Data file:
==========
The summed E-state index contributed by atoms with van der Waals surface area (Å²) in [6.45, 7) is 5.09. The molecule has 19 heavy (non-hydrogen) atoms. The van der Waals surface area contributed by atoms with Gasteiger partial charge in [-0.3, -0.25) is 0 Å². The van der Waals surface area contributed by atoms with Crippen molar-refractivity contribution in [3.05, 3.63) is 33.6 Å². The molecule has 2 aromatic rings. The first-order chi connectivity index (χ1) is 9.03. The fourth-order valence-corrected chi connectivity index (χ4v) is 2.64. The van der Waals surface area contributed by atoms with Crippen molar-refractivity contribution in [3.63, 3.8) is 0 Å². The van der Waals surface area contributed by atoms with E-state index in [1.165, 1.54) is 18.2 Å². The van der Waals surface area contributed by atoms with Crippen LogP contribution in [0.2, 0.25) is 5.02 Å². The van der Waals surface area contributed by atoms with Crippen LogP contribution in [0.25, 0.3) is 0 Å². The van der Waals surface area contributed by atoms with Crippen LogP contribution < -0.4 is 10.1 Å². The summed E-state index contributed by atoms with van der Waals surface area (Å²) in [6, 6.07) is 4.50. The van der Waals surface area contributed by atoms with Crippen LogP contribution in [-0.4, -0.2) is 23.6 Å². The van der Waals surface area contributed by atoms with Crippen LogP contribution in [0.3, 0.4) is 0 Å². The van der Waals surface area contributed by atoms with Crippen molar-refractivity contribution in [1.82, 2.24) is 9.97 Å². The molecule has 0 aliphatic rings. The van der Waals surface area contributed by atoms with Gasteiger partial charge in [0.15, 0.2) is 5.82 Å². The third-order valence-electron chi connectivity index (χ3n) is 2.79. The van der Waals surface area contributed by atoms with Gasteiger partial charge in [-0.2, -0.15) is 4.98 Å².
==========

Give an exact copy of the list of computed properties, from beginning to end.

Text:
The summed E-state index contributed by atoms with van der Waals surface area (Å²) in [6.45, 7) is 5.09. The molecule has 19 heavy (non-hydrogen) atoms. The van der Waals surface area contributed by atoms with Gasteiger partial charge in [-0.3, -0.25) is 0 Å². The van der Waals surface area contributed by atoms with Crippen molar-refractivity contribution in [3.05, 3.63) is 33.6 Å². The molecule has 2 aromatic rings. The first-order chi connectivity index (χ1) is 9.03. The fourth-order valence-corrected chi connectivity index (χ4v) is 2.64. The van der Waals surface area contributed by atoms with Crippen molar-refractivity contribution in [3.63, 3.8) is 0 Å². The van der Waals surface area contributed by atoms with E-state index in [1.165, 1.54) is 18.2 Å². The van der Waals surface area contributed by atoms with Crippen LogP contribution in [0.2, 0.25) is 5.02 Å². The van der Waals surface area contributed by atoms with Crippen LogP contribution in [0.25, 0.3) is 0 Å². The van der Waals surface area contributed by atoms with Crippen LogP contribution < -0.4 is 10.1 Å². The summed E-state index contributed by atoms with van der Waals surface area (Å²) in [6, 6.07) is 4.50. The van der Waals surface area contributed by atoms with Crippen LogP contribution in [-0.4, -0.2) is 23.6 Å². The van der Waals surface area contributed by atoms with Crippen LogP contribution in [0.3, 0.4) is 0 Å². The van der Waals surface area contributed by atoms with Crippen molar-refractivity contribution in [1.82, 2.24) is 9.97 Å². The molecule has 0 aliphatic rings. The van der Waals surface area contributed by atoms with Gasteiger partial charge in [0.15, 0.2) is 5.82 Å². The third-order valence-electron chi connectivity index (χ3n) is 2.79. The van der Waals surface area contributed by atoms with Gasteiger partial charge in [-0.2, -0.15) is 4.98 Å².